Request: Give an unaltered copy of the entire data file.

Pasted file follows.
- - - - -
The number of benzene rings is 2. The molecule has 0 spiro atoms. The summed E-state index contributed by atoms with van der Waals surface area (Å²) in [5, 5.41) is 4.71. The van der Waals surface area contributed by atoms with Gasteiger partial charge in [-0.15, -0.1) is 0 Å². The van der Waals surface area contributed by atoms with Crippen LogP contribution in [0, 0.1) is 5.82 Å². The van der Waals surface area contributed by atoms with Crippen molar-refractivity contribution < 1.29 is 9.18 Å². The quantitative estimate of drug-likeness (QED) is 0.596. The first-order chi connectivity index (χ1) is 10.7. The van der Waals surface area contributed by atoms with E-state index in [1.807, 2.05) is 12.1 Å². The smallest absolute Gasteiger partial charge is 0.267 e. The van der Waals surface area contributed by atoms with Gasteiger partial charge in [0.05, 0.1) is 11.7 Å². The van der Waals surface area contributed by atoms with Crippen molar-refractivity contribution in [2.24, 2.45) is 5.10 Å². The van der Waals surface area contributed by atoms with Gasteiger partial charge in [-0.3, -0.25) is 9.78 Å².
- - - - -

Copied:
The number of benzene rings is 2. The molecule has 0 spiro atoms. The summed E-state index contributed by atoms with van der Waals surface area (Å²) in [5, 5.41) is 4.71. The van der Waals surface area contributed by atoms with Gasteiger partial charge in [-0.15, -0.1) is 0 Å². The van der Waals surface area contributed by atoms with Crippen LogP contribution in [0, 0.1) is 5.82 Å². The van der Waals surface area contributed by atoms with Crippen molar-refractivity contribution < 1.29 is 9.18 Å². The quantitative estimate of drug-likeness (QED) is 0.596. The first-order chi connectivity index (χ1) is 10.7. The van der Waals surface area contributed by atoms with E-state index in [1.807, 2.05) is 12.1 Å². The smallest absolute Gasteiger partial charge is 0.267 e. The van der Waals surface area contributed by atoms with Gasteiger partial charge in [0.05, 0.1) is 11.7 Å². The van der Waals surface area contributed by atoms with Crippen molar-refractivity contribution in [2.24, 2.45) is 5.10 Å². The van der Waals surface area contributed by atoms with Gasteiger partial charge in [-0.3, -0.25) is 9.78 Å².